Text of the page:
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Ice_Cap last won the day on July 16

Ice_Cap had the most liked content!

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About Ice_Cap

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    mission to civilise
  • Birthday 07/22/1987

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    Tampa, FL

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  1. Finally, Nike has vanquished the scourge of seams. Halle-fricken-lujah.
  2. "Association Edition"? "Crispy Whites"? "Icon Edition"? Really? Really? "Home Uniform" isn't good enough anymore? For 's sake.
  3. Sign me the up!
  4. Depends on if whoever buys them thinks a NHL team is more profitable than filling Toyota Centre dates with concerts or boat shows or whatever.
  5. As for the decade I grew up in... The 90s were a time of experimentation. The thing about experiments is that they don't always work. You need to learn to let the failures go. A lot of good came out of the 90s. A lot of bad did too.
  6. The Hawks have the worst look in basketball, and it's not even close. The Pacers aren't anything special, but at least the current look seems like it fits the name. The Old Navy pinstriped unis were too old school for a team with a name like "Pacers." The Grizzlies could maybe stand to update their look, but it's fine for what it is. It's firmly middle of the road.
  7. I don't mind the 2003 logo as a part of the Falcons' visual history. It's certainly dated, but not every team can be the Yankees. It's neat that you have a few team that play around with their look now and then and experiment with trends. My problem with the 2003 look is that it's stayed around far beyond its best-by date. The Falcons desperately need to return to a more traditional look, at least for the time being. The 03 look is fine as a snapshot of what sports aesthetics were at the turn of the century/mid 2000s, but it's not good enough to be a full-time look in perpetuity.
  8. I really like the old Falcons logo, but the 1997-2002 look isn't my favourite. I prefer the 1978-1989 look(s). With a preference for the 87-89 version. That being said? I'll take the 97-02 version over the current look any day of the week. I remember thinking the current logo was a huge improvement back when it debuted in 2003. Looking back though? It, and the uniforms it was introduced with, are incredibly dated.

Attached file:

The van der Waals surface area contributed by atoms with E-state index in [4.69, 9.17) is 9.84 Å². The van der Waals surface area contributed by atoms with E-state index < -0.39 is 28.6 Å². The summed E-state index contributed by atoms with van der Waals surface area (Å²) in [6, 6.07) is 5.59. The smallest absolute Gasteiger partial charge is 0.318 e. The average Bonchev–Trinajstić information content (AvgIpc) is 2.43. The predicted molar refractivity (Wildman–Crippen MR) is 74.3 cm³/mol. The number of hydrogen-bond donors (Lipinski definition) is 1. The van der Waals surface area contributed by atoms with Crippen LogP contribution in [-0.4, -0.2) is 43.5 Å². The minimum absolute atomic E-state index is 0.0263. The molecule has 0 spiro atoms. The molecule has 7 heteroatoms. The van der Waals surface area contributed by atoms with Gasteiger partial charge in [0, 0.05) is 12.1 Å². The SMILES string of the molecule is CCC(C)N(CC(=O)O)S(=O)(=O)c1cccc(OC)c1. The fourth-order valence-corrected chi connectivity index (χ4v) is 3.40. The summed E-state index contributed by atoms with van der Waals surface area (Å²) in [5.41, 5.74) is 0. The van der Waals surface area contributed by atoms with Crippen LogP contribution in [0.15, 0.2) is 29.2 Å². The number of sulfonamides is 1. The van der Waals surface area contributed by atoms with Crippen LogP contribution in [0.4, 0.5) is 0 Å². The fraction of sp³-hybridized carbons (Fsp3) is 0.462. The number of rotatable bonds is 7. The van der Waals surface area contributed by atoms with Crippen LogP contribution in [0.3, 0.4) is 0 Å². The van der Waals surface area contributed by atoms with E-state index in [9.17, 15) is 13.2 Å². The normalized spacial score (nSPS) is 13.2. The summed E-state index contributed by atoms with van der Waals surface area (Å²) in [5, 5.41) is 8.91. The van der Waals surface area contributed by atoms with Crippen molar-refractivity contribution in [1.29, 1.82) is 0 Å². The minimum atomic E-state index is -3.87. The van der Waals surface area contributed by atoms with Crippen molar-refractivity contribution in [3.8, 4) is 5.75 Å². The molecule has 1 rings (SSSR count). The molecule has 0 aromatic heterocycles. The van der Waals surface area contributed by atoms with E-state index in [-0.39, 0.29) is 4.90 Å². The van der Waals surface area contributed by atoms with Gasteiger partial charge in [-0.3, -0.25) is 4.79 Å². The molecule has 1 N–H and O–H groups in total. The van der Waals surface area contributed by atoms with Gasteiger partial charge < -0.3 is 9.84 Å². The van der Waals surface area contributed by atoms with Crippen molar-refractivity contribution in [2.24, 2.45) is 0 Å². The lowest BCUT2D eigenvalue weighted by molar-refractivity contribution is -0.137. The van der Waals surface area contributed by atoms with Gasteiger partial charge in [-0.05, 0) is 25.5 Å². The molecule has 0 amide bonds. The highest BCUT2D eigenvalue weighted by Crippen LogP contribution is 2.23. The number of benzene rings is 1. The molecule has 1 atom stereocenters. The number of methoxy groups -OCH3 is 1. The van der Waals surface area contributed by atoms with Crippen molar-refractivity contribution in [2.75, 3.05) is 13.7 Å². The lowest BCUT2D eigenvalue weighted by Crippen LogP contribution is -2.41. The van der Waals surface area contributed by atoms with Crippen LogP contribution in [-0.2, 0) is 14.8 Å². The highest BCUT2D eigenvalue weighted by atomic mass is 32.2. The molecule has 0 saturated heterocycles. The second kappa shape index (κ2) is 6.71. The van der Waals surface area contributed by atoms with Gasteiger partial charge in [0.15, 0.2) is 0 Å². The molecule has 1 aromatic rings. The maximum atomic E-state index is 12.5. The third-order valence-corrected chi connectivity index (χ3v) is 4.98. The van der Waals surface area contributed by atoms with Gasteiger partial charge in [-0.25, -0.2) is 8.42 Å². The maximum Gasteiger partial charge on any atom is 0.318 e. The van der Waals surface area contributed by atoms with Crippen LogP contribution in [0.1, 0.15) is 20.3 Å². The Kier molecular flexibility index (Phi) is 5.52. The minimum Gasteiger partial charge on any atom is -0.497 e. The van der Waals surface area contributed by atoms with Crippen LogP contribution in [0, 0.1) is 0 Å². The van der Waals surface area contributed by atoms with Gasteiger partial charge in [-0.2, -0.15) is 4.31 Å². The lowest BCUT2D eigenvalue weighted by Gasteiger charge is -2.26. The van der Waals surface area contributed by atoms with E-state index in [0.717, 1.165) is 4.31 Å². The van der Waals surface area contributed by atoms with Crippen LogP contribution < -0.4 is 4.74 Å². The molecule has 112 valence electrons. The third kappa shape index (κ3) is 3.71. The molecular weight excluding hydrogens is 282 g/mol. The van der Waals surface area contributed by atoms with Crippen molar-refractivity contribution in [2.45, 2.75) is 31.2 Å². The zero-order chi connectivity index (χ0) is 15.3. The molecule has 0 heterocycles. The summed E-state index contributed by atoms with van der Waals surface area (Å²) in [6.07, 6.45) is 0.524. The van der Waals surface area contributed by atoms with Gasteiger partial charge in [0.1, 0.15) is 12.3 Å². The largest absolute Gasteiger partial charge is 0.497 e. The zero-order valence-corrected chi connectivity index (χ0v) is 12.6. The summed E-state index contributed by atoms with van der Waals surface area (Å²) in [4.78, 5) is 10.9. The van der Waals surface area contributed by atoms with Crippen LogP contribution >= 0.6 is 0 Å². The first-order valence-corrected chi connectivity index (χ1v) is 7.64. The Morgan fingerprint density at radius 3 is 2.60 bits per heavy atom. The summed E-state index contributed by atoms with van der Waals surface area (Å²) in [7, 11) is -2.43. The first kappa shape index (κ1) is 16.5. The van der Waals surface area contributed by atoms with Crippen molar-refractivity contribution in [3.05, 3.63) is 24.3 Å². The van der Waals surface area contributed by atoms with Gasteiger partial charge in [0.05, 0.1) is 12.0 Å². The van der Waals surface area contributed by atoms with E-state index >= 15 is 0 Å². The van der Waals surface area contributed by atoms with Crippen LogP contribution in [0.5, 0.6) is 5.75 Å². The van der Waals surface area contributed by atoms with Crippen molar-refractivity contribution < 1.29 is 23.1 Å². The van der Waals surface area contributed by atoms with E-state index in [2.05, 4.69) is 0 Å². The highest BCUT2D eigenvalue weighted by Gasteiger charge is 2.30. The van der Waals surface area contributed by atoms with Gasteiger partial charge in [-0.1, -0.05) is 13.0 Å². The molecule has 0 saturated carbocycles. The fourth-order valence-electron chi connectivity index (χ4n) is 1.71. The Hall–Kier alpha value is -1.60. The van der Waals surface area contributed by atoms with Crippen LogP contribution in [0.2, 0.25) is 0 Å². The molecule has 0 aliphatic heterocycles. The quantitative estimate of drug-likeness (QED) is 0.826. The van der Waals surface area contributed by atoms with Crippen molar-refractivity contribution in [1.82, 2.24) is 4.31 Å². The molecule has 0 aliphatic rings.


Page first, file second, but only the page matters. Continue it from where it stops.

9. Someone asked him about that. He was apparently a Rams fan, but saw some Redskins uniforms from the 30s he liked? Or something. He never provided an answer.
  10. I never got the love for the navy and copper Oilers. Nor do I understand the desire to get the Oilers out of royal blue and into navy.
  11. Often because it seems like you or other designers are. Stuff like Nike claiming the same mass produced template represents the "iconic jaws of Husky Stadium" and "the horns of a razorback" for Washington and Arkansas stand out. Or how Nike claimed that Syracuse, a team for a school in Upstate NY, had vertically stretched numbers to represent New York City's tall buildings. Or how the Timberwolves claim the A sans crossbar in their wordmark represents a Viking rune for wolves. When in reality that rune means oxen. As does some dweeb claiming a striping pattern used since the 1940s represents UCLA's "past, present, and future." No, UCLA chose that striping pattern back then for one reason. Someone thought it looked good. And I really don't get why you see that as a bad thing. Why do the Dodgers have red front numbers on a primarily blue and white uniform? It looks good. Why do the Blackhawks have different striping patterns on their home and road looks? It looks good. Why do the Yankees wear pinstripes? It looks good. Sometimes there's a deeper meaning to things. The Philadelphia Eagles chose their mascot to reflect FDR's NRA organisation meant to combat the depression for example. Design companies really just embarrass themselves by trying to imply meaning to EVERYTHING though. It does come up like you're all making stuff up when the claims seem ludicrous under the tiniest bit of scrutiny. What's so wrong with saying "we made the Browns' orange brighter because we thought it contrasted better with brown than the older shade"? That seems like a perfectly fine explanation. The real explanation of "it represents the passion of the Dawg Pound" is just ridiculous. In order to properly pull off the "everything has meaning" you need to be both a philosopher and historian in addition to designer. And from what I've seen? Very few in your profession qualify as either. Let alone both.
  12. Not just being a Nike problem doesn't mean it isn't a Nike problem.
  13. I'm sure the teams are complacent in all of this. That being said? Nike can't shut up about their own brilliance. So not being able or willing to replicate one of the oldest and most wide-spread football design elements has to count against them.
  14. So now the blame falls squarely on Nike for the Jets and Colts right? No more Swooshketeers riding in to defend their favourite shoe company?